We report on 19-months-old girl, with early onset afebrile seizures. She was born at 41 weeks from uneventful pregnancy. Birth weight was 3000 gr, Apgar score 1′: 2, 3′: 6; 5′: 9, as a complication of nuchal loops around the fetal neck. At the age of 5 months, after Hexavalent vaccination (7 hours late), she had afebrile generalized tonic-clonic seizures and hospitalized. Brain magnetic resonance imaging revealed no significant abnormalities (only mild cerebral atrophy). The EEG showed diffuse slowing. She started therapy with Phenobarbital and underwent neurological follow-up up to the age of 18 months (Tab. 2).

Table 2Table 2
Therapeutic follow-up.

From the age of 5 months to 19 months, the occurrence of drug resistant seizures lead to multiple antiepileptic agents’ changes. Topiramate withdrawal was due to several adverse events (loss of appetite, weight loss, flushing, anhidrosis). She presented mild developmental delay mainly involving verbal and posturo-motor skills. After a mild seizures’ improvement and the starting of drug switching, for two consecutive days, she presented with clustering seizures, each one treated at home, with endorectal Diazepam up to a total amount of 35 mg (15 mg during the first day, 20 mg during the second day). After 24 hours from the seizures onset the patient was admitted to the hospital where she has had new seizures treated with further Diazepam (not specified the dosage). At this time, the patient presented with cardiorespiratory failure, needed activation of base life support, intubation and transfer to the Intensive care unit of our Hospital. At the admission the patient presented clonic seizures and started Levetiracetam administration.

After 13 days in Intensive Care Unit the patient was moved to our child neurology ward. At the admission, she presented in a drowsiness/sleepiness state, severe hypotonia, spontaneous motility was characterized by unvoluntary stereotyped movements, several investigations have been performed: EEG, MRI, visual evocked potentials, lumbar puncture, all unrevealing. SPETTRO-RMN (which showed delayed myelination and mild cerebral atrophy) and low-positivity of Ab anti GAD=4). Due to the above mentioned neurological status and the persistency of diffuse slowing at the eeg, an immune encephalopathy was hypothesized. Dexamethasone (2 mg four times a day) Immunoglobulin therapy (4 gr/die, for 5 days) were administered without benefits. At the hospital discharge, the patient was undertreated with Phenobarbital (started in our Unit) and Levetiracetam. At the follow-up (twenty days later) she didn’t present further seizures. However, psychomotor status was unchanged. The infant was significantly improved: she started to speak, to walk with support and a re-started good interaction with people. During the follow-up EEG showed the presence of independent multifocal sharp waves, mostly frontal, epileptogenic abnormalities. After 1 month and half the improvement described increased. The patient was admitted for a control and we received the results of NGS that showed de novo SCN8A mutation (c.4423G>A (p.Gly1475Arg). She continued treatment with Phenobarbital and Levetiracetam, which has permitted seizure’s control for more than 3 months (Tab. 3).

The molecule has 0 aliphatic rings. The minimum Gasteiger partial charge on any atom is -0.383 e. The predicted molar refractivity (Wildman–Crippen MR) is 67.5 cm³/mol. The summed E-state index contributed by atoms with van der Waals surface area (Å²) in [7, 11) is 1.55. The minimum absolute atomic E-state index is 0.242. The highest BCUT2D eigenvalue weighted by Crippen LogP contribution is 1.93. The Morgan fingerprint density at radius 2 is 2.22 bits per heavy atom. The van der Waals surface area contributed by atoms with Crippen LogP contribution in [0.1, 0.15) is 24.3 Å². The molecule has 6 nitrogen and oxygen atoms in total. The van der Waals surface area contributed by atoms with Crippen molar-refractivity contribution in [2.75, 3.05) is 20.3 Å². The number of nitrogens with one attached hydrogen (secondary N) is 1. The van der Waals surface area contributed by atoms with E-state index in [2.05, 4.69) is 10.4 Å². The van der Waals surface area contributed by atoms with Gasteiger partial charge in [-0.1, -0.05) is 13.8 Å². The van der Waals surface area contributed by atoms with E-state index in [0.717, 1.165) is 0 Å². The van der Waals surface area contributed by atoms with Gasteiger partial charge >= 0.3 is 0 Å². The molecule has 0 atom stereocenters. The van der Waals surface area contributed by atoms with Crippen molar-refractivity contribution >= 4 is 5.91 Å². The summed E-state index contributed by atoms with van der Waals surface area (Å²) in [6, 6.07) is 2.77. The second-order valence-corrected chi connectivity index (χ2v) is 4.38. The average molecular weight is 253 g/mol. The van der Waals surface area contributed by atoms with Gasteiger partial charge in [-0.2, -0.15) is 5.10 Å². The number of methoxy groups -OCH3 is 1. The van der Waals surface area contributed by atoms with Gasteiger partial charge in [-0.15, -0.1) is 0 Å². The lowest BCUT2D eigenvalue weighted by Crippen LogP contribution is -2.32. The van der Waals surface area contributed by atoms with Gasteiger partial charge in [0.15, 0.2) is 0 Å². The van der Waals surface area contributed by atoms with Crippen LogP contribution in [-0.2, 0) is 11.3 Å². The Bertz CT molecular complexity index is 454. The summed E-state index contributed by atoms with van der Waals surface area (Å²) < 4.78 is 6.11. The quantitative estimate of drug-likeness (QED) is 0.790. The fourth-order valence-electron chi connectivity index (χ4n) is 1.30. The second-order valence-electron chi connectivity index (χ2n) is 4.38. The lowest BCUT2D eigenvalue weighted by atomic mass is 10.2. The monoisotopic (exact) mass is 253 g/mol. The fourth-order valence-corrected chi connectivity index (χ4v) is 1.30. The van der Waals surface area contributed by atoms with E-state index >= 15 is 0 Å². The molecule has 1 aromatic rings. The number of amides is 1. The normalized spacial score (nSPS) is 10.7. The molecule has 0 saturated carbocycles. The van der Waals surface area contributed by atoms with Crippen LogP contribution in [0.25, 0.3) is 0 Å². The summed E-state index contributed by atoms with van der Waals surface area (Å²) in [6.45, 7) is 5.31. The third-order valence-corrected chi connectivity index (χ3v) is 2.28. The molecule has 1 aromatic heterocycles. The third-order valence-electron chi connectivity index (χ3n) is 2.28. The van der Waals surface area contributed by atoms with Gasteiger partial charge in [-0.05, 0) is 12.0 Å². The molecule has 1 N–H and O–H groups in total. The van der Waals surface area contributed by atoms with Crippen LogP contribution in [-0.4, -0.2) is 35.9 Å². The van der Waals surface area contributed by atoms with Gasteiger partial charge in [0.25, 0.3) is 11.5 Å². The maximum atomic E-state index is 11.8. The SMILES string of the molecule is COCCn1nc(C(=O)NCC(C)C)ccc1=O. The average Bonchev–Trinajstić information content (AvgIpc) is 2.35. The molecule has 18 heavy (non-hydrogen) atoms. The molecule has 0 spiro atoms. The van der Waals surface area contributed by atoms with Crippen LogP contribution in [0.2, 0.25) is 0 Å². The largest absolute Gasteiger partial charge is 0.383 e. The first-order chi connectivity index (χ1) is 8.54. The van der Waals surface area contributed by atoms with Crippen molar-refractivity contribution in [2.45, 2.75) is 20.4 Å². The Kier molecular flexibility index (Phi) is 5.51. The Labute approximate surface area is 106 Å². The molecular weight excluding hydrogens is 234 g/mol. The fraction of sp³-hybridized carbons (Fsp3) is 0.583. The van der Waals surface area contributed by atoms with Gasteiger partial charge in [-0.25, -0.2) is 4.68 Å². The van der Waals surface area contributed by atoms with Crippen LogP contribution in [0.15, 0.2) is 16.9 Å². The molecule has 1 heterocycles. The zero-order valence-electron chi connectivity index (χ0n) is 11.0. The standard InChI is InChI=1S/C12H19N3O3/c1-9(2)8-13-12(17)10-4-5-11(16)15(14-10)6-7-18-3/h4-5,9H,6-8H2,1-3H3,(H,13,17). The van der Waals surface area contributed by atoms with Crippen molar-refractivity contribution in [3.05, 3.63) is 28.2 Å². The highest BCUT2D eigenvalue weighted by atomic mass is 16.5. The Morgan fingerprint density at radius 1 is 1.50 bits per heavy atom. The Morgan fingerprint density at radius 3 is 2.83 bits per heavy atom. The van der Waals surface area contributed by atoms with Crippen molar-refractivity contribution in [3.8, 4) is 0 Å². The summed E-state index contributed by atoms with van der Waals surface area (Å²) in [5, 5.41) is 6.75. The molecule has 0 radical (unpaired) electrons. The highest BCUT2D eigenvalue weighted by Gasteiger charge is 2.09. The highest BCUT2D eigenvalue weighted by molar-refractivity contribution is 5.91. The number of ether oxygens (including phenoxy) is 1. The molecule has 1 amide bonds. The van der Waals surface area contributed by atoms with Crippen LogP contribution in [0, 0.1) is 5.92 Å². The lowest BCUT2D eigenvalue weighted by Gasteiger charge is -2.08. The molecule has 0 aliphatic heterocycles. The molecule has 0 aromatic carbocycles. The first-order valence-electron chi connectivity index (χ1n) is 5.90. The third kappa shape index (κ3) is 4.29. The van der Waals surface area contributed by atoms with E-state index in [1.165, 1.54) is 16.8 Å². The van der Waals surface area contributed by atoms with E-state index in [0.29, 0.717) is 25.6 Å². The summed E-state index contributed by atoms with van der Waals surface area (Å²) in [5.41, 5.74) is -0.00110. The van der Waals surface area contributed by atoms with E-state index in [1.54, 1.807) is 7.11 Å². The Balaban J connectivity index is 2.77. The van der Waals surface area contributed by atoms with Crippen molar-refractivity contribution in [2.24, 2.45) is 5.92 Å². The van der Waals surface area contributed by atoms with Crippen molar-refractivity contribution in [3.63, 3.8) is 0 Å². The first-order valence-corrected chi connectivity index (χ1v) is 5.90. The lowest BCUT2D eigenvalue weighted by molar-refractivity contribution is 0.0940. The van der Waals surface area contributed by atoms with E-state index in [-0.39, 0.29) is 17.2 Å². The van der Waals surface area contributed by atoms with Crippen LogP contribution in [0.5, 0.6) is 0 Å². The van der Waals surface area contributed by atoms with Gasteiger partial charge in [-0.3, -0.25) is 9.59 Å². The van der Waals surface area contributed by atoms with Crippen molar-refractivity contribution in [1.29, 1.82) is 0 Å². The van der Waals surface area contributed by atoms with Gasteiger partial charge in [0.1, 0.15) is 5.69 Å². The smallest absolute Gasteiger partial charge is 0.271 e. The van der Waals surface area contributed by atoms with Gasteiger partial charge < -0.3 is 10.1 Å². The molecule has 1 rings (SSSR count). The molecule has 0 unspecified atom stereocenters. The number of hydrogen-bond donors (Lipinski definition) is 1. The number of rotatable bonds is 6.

Table 3Table 3
SCN8A Studies in literature. References.


Here we reported on a 19-months-old girl with a de novo SCN8A mutation and suggested the initial efficacy of combination therapy of Phenobarbital and Levetiracetam for refractory epilepsy in this patient. No clear genotype-phenotype correlation emerged between SCN8A pathogenic variant and seizures’ onset, seizures’ type and neurodevelopmental impairment. Most pathogenic variants are located in the transmembrane segments of the channel. Penetrance for SCN8A-related epilepsy with encephalopathy is unknown but assumed to be complete.

To date, no clear guidelines for treatment of patients with SCN8A-related epilepsy have been provided. However, vigorous attempts to control seizures are warranted because of an increased risk for sudden unexplained death in such patients (SUDEP).

Several studies showed as patients with SCN8A-related epilepsy with encephalopathy favorably respond to the class of antiepileptic drugs (AEDs) that block sodium channels such as Phenytoin, Valproate, Carbamazepine, Lacosamide, Lamotrigine, Rufinamide and Oxcarbazepine. Treatment with Corticosteroids, Immunoglobulins, Vagus nerve stimulator, Ketogenic diet, Cannabinoids has been attempted in drug-resistant patients.

Our patient has been initially treated with valproate, but without benefits. Thereafter, only a combination of Phenobarbital and Topiramate was transiently effective, in the second time Dexamethasone and after combination of Phenobarbital and Levetiracetam (Levetiracetam is a second-generation antiepileptic drug (AED) with a unique mechanism of action that involves interactions with the synaptic vesicle protein) (9). The latter combination induced disappearance of the seizures for 3 months, while neurodevelopment of the patient improved. As opposed to our paper, other Author showed as Levetiracetam was ineffective or occasionally associated with an increase in seizure frequency in several pedigrees (10).

In conclusion, SCN8A encephalopathy is a relatively new clinical syndrome that needs to be genotypically and phenotypically defined, yet. Our case report is aimed to contribute to the development of strategies for clinical management, drug selection and individualized patient care (11).

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Figures and Tables
Figure 1Figure 1
Video-EEG monitoring of the patient during the admission in Intensive care unit where she was treated with Levetiracetam. Interictal awake electroencephalogram (EEG) showed: activity of continuous diffused theta waves with sporadic Frontal focal spikes. (more ...)
Figure 2Figure 2
SPECT-MRI: Brain magnetic resonance imaging (MRI) conducted during admission in our Unit after 20 days old Dexamethasone treatment. It showed delayed myelination and mild cerebral atrophy (may be caused by the corticosteroid therapy).